That is hard to tell. I am not aware of similar data having been collected in other crises. What we do know is that the level of significant injuries is quite high. The same goes for the prevalence of chronic diseases, amounting to almost 16 % of the Syrian refugees in Jordan and Lebanon. Given the circumstances of displacement and the lack of access to medical services, many of them are at risk of their treatment being interrupted, which will lead to complications, and probably to additional impairments. High blood pressure and diabetes are not always considered critical issues, but if they are not dealt with appropriately, we will see a rise in complications and/or disabilities. In the worst cases, people die because of the complications. What we can say is that unlike crises in the Central African Republic or the DR Congo, for example, Syrian refugees had access to specific medical services prior to the conflict, when they were still in their own country. The conflict and displacement has deprived them from the access to specialised health care they used to enjoy, which may be a specificity of this crisis.

Is there any reliable information about the number of people who died because of lacking medical facilities, inside and outside Syria?
No, unfortunately there isn’t. And it would be hard to establish exact figures. One point is the lack of information. The other point has to do with statistical criteria: The people who die of complications and of chronic-disease treatment interruption are not considered casualties of the war, though they should be.

Your data differs in a startling way from the data provided by the UN High Commissioner for Refugees (UNHCR). Why do you report a higher prevalence of chronic diseases, impairment and injuries?
This is indeed an issue, but we don’t have the full explanation. Several things are relevant. For example, we see that older refugees in Lebanon are less likely to be registered than other age groups, so they are less likely to figure in the statistics. Moreover, we know that impairments are much less likely to be recorded upon registration than others. It is not uncommon chronic diseases to be missed at registration point, due to a number of reasons, including late diagnosis, late identification by registration staff, the lack of visible symptoms, and time pressure in the registration process.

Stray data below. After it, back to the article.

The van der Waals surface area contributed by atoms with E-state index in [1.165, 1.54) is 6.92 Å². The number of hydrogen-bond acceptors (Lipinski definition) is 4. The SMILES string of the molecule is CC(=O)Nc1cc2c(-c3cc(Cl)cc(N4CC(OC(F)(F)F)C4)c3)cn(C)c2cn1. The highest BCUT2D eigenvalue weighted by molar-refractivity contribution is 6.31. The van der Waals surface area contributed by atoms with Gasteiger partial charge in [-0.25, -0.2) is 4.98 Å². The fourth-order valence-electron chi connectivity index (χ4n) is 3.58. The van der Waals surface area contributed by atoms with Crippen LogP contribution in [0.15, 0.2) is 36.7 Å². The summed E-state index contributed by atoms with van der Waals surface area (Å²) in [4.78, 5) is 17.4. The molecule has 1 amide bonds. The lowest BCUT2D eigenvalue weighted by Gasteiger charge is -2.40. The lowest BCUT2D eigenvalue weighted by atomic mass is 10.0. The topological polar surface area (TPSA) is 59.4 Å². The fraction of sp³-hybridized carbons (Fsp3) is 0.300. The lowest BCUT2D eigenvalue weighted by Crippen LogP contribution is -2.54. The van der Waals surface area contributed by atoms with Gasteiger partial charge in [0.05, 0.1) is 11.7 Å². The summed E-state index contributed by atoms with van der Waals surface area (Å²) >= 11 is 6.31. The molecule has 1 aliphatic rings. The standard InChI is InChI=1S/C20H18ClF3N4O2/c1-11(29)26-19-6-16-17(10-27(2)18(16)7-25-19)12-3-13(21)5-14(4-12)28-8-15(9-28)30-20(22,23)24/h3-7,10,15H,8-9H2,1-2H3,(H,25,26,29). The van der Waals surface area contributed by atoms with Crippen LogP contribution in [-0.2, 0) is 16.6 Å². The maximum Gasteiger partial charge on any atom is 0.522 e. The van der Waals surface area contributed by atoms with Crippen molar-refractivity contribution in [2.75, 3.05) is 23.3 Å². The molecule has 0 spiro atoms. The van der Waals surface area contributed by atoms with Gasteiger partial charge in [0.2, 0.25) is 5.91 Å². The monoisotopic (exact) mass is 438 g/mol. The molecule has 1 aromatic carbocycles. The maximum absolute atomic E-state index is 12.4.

What is the reason for incomplete registration – neglect, carelessness, lack of ­resources?
I don’t think that there is any unwillingness to be inclusive in the process of registering. We must consider the refugees’ perspective however. People told us several reasons why they did not register. One was that it was difficult to reach a registration point. Others didn’t see the benefits. They knew other refugees who had registered but who did not get any assistance. Word of mouth spreads, and new arrivals will be told that there is no point to register. So while there is no lack of good intentions, there is certainly room for improving the registration staff’s capacities. Handicap International and HelpAge are trying to collect relevant information to develop capacities.

What must be done to improve matters?
Different actors have different responsibilities. In our report we have made particular recommendations to all of them. Our main overall message is that there has to be radical change at several levels. The most important issues are:

  • Registration procedures must improve.
  • Staff has to be trained properly.
  • Access has to be made easier.

Ultimately, it is important to note that disabilities or age are not issues that should only be left to specialised agencies to address. They must be mainstreamed.  

 

Lydia de Leeuw
works for the non-governmental agencies Handicap International and HelpAge International. She is currently based in Amman.
[email protected]